NEW EYE DRUG
The Times on Monday covers pSivida's Iluvien, saying the eye-drug has the potential to restore the sight of diabetes patients who have lost their vision as a side effect of the disease. (taster p34, full story p35)
The eyelash-sized tube of medicine which is implanted in the back of the eye and releases a steroid for up to three years has gained a UK license, the paper says.
GROWING USE OF COGNITIVE ENHANCEMENT DRUGS
Saturday's Daily Telegraph (p24) commented on the growing use of cognitive enhancement drugs. By the Telegraph's reckoning, use of drugs such as modafinil (Cephalon's Provigil) has spread from the military to leading universities in the U.S. and is now "spreading to England's top-tier universities".
The Telegraph claimed "smart" enhancers were also showing up in the City and on Wall Street and asked what would happen once use such drugs spreads into the wider economy. The newspaper said some scientists believe the legacy of these drugs will be "burnout, brain damage and addiction", although not enough data exists yet to tell corroborate this.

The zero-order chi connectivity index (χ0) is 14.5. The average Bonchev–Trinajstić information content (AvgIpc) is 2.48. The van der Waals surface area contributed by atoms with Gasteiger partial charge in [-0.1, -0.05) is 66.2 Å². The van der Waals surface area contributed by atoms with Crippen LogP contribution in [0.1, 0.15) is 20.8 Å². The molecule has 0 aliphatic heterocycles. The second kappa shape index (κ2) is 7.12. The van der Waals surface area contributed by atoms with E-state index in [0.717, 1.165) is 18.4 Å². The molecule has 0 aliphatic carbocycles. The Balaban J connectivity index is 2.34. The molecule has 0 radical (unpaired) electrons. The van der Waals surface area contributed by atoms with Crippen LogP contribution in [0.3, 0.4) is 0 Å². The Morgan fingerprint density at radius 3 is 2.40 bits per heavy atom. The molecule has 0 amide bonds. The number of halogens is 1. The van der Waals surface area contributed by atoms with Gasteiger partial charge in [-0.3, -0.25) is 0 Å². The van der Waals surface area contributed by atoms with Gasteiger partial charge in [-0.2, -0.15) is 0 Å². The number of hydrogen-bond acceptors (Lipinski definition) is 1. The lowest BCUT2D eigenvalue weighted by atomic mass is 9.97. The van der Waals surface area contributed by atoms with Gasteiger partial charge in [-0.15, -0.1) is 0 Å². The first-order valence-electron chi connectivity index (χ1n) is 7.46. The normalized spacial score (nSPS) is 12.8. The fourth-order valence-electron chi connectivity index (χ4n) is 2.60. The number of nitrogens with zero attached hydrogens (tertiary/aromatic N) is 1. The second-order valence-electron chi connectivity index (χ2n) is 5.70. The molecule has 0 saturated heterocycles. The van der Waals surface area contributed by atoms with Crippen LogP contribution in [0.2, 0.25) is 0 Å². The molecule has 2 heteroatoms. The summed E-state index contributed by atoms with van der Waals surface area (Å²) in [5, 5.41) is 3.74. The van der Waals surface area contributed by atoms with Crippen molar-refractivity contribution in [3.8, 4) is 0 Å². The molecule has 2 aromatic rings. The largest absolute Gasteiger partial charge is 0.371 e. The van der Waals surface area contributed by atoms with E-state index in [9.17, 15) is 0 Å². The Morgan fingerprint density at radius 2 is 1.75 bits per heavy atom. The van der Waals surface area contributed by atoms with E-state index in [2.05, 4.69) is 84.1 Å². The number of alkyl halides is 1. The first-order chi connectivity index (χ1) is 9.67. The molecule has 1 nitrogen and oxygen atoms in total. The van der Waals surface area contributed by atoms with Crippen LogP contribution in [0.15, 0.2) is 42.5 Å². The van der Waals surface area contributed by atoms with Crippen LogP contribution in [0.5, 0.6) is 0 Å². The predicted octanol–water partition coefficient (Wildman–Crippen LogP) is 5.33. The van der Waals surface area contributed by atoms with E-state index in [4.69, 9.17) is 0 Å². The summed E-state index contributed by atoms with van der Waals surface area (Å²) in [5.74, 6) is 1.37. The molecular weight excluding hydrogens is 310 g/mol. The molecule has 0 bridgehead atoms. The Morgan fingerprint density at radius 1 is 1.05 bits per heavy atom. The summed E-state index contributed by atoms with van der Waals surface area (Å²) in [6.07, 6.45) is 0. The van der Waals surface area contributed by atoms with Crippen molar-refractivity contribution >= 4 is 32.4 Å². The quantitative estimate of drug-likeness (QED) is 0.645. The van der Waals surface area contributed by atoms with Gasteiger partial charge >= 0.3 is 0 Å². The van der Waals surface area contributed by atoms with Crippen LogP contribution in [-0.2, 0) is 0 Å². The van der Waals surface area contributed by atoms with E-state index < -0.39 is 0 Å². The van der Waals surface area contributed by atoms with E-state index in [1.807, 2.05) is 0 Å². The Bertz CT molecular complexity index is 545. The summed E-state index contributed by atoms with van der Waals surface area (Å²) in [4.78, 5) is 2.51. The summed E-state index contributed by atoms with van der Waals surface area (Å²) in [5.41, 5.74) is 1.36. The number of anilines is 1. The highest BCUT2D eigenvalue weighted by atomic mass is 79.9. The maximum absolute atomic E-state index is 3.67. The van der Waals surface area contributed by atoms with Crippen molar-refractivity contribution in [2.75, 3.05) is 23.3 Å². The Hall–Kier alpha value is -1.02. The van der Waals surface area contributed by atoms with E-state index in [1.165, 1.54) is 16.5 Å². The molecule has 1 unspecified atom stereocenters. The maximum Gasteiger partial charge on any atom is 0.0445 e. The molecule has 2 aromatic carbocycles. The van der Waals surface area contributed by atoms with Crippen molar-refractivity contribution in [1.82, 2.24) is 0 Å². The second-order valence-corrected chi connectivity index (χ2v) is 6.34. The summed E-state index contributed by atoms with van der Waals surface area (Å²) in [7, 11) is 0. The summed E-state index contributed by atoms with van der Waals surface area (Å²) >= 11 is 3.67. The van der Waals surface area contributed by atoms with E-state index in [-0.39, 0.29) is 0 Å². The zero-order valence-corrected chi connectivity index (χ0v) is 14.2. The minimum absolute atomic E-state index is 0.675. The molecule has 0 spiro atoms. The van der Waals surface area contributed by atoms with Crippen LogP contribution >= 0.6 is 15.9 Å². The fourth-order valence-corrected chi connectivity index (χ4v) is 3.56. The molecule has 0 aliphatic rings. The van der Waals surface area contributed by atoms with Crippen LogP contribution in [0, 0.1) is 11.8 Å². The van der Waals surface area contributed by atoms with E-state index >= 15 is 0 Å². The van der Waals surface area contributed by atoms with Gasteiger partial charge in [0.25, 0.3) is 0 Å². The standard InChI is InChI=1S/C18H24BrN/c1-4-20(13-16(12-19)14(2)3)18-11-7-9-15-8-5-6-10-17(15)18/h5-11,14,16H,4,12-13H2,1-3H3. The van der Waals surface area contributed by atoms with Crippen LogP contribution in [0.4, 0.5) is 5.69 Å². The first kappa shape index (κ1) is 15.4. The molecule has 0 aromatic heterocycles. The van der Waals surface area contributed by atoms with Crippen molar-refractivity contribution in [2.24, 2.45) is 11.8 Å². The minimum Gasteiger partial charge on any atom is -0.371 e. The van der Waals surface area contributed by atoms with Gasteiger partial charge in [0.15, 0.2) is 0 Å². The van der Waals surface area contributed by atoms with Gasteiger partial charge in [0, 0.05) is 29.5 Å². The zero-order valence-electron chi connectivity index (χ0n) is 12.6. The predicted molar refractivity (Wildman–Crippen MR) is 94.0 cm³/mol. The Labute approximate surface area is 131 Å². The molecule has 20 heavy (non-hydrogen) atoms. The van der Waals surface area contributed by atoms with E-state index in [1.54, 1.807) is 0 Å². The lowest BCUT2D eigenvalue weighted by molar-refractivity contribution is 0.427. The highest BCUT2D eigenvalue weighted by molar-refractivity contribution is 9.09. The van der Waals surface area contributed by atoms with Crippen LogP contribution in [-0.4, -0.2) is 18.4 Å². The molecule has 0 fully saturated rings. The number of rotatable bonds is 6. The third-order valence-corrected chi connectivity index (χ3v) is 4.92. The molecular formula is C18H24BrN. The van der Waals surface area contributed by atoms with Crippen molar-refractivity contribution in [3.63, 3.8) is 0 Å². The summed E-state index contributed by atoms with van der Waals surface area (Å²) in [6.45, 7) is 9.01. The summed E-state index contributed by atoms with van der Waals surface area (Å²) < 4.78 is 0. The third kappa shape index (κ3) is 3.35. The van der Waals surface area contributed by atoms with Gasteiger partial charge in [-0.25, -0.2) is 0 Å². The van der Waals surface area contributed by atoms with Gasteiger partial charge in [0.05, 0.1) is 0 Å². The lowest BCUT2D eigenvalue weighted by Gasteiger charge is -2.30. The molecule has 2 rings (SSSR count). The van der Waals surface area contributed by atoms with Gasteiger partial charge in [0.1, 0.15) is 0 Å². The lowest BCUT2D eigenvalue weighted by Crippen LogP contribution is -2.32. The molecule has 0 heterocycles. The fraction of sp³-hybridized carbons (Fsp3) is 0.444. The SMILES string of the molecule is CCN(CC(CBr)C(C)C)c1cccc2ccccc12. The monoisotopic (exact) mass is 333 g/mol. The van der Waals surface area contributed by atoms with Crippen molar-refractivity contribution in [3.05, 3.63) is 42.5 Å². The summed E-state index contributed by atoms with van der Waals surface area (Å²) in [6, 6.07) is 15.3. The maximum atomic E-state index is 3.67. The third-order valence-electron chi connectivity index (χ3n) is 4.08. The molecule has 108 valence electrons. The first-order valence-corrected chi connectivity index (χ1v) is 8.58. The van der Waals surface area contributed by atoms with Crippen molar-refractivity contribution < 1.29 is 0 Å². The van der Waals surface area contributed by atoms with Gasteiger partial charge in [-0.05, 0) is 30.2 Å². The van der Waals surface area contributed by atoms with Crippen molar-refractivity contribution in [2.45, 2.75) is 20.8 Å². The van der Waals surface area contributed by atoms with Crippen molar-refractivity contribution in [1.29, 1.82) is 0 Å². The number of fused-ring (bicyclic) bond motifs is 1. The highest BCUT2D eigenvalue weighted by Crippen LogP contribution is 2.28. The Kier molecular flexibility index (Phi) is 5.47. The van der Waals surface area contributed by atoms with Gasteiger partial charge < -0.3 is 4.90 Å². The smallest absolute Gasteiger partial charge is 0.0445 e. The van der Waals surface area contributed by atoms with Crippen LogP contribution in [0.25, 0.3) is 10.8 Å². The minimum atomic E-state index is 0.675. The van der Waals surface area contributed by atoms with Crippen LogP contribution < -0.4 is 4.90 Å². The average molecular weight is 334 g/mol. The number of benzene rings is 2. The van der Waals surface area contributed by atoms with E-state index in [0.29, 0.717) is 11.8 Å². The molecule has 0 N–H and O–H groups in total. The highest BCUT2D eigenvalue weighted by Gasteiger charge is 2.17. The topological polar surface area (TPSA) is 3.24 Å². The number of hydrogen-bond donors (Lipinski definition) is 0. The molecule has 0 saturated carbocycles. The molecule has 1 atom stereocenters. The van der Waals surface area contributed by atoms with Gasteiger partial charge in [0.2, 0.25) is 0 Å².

The World Health Organization has warned that one third of the world's population is carrying tuberculosis and that the disease could become incurable if governments fail to act, reported The Independent on Sunday (p39).
The WHO said the fight against TB is being hampered by lack of funding for public health programmes, the sale of inaccurate blood tests and the misuse of drugs particularly in the private health sector, The Independent wrote.
The Independent said how experts believe drug resistance to TB is growing because of private sector doctors under-prescribing courses and patients failing to finish their course of antibiotics.
Mario Raviglione, director of the WHO's Stop TB campaign, told The Independent that inaccurate serological blood tests supplied mainly by western companies were also to blame, given that these can give "false positives and false negatives of up to 50%".